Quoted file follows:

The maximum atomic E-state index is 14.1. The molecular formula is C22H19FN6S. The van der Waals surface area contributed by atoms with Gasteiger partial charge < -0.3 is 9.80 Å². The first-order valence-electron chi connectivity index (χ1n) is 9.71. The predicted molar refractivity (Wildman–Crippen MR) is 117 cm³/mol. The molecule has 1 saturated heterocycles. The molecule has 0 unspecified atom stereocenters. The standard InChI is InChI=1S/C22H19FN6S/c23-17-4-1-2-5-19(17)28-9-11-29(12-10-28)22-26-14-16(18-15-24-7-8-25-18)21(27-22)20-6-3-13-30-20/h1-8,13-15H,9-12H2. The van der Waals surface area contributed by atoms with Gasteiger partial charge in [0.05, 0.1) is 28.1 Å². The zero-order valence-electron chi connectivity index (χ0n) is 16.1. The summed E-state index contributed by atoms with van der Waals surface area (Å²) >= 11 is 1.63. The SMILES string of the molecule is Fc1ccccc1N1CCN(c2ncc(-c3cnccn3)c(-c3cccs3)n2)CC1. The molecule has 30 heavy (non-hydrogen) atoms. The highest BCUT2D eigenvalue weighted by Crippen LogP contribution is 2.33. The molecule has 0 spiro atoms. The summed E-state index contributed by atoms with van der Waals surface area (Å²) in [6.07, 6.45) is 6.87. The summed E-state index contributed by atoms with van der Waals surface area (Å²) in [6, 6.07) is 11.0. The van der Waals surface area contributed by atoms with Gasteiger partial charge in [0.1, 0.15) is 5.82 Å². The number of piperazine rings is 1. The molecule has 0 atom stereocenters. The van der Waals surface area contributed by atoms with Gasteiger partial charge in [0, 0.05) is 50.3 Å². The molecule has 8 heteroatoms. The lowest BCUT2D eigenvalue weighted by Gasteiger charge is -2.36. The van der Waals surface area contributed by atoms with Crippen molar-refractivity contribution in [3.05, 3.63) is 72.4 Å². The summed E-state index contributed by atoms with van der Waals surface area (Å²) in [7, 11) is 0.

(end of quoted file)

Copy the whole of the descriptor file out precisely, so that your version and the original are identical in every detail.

The maximum atomic E-state index is 14.1. The molecular formula is C22H19FN6S. The van der Waals surface area contributed by atoms with Gasteiger partial charge < -0.3 is 9.80 Å². The first-order valence-electron chi connectivity index (χ1n) is 9.71. The predicted molar refractivity (Wildman–Crippen MR) is 117 cm³/mol. The molecule has 1 saturated heterocycles. The molecule has 0 unspecified atom stereocenters. The standard InChI is InChI=1S/C22H19FN6S/c23-17-4-1-2-5-19(17)28-9-11-29(12-10-28)22-26-14-16(18-15-24-7-8-25-18)21(27-22)20-6-3-13-30-20/h1-8,13-15H,9-12H2. The van der Waals surface area contributed by atoms with Gasteiger partial charge in [0.05, 0.1) is 28.1 Å². The zero-order valence-electron chi connectivity index (χ0n) is 16.1. The summed E-state index contributed by atoms with van der Waals surface area (Å²) >= 11 is 1.63. The SMILES string of the molecule is Fc1ccccc1N1CCN(c2ncc(-c3cnccn3)c(-c3cccs3)n2)CC1. The molecule has 30 heavy (non-hydrogen) atoms. The highest BCUT2D eigenvalue weighted by Crippen LogP contribution is 2.33. The molecule has 0 spiro atoms. The summed E-state index contributed by atoms with van der Waals surface area (Å²) in [6.07, 6.45) is 6.87. The summed E-state index contributed by atoms with van der Waals surface area (Å²) in [6, 6.07) is 11.0. The van der Waals surface area contributed by atoms with Gasteiger partial charge in [0.1, 0.15) is 5.82 Å². The number of piperazine rings is 1. The molecule has 0 atom stereocenters. The van der Waals surface area contributed by atoms with Gasteiger partial charge in [0, 0.05) is 50.3 Å². The molecule has 8 heteroatoms. The lowest BCUT2D eigenvalue weighted by Gasteiger charge is -2.36. The van der Waals surface area contributed by atoms with Crippen molar-refractivity contribution in [3.05, 3.63) is 72.4 Å². The summed E-state index contributed by atoms with van der Waals surface area (Å²) in [7, 11) is 0.